3. Sustainably intensify food production, generating high-quality output
4. Strong and coordinated governance of land and oceans
5. At least halve food loss and waste, in line with global SDGs

To read the full article, click here.

 

Willett, W., Rockström, J., Loken, B., Springmann, M., et.al. 2019. Food in the Anthropocene: the EAT–Lancet Commission on healthy diets from sustainable food systems. EAT-Lancet EAT–Lancet Commission on healthy diets from sustainable food systems DOI: 10.1016/S0140-6736(18)31788-4

Ables, G.P., and Johnson, J.E. (2017). Pleiotropic responses to methionine restriction. Exp Gerontol 94, 83-88.

MR Reduces the Effects of Kidney Injury

MR Reduces the Effects of Kidney Injury

in post kidneyDid you know that kidney disease is one of the major causes of early mortality, morbidity, and rising medical costs in the United States? Now, more than ever, it is crucial to find a way to delay or avoid this devastating disease. OFAS and other researchers have proven that methionine restriction extends the lifespan of several species, and although studies have been conducted on various rodent organs, the effects of MR on kidneys are not well known. A study conducted by the Orentreich Foundation’s Associate Science Director, Dr. Gene Ables, has shown that MR reduced the effects of kidney injury by suppressing inflammation and fibrosis mechanisms. This, in turn, delays the progression of kidney disease.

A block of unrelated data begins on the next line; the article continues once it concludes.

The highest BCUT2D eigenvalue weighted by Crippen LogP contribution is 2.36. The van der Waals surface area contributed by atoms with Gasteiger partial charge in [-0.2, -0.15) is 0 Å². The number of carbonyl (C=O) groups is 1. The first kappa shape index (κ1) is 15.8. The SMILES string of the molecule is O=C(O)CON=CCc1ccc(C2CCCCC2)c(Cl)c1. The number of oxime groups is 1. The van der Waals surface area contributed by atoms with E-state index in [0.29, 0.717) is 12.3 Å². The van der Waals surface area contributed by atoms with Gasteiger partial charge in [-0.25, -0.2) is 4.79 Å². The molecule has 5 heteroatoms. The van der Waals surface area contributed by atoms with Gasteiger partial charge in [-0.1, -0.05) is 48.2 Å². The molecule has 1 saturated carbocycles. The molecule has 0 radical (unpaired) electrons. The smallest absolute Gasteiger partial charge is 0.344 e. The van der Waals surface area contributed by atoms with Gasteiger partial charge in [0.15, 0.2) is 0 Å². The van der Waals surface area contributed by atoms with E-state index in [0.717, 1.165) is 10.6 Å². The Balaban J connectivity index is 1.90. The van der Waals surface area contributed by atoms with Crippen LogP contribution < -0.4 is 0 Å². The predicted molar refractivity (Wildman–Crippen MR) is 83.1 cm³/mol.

When protein is ingested, protein waste products are created. Healthy kidneys have millions of nephrons that filter this waste, which then leaves the body in urine. Unhealthy kidneys lose the ability to remove protein waste, and it starts to build up in the blood. One way to prevent this is by putting patients with chronic kidney disease on low-protein diets. Methionine restrictive diets offer the alternative of simulating a low-protein diet without actually reducing overall protein intake, which is done through the increased consumption of plant-based foods instead of animal-based foods. It is recommended that future studies that investigate the effects of MR on kidney function should be done with older mice in order to include the effects of age and provide more insight.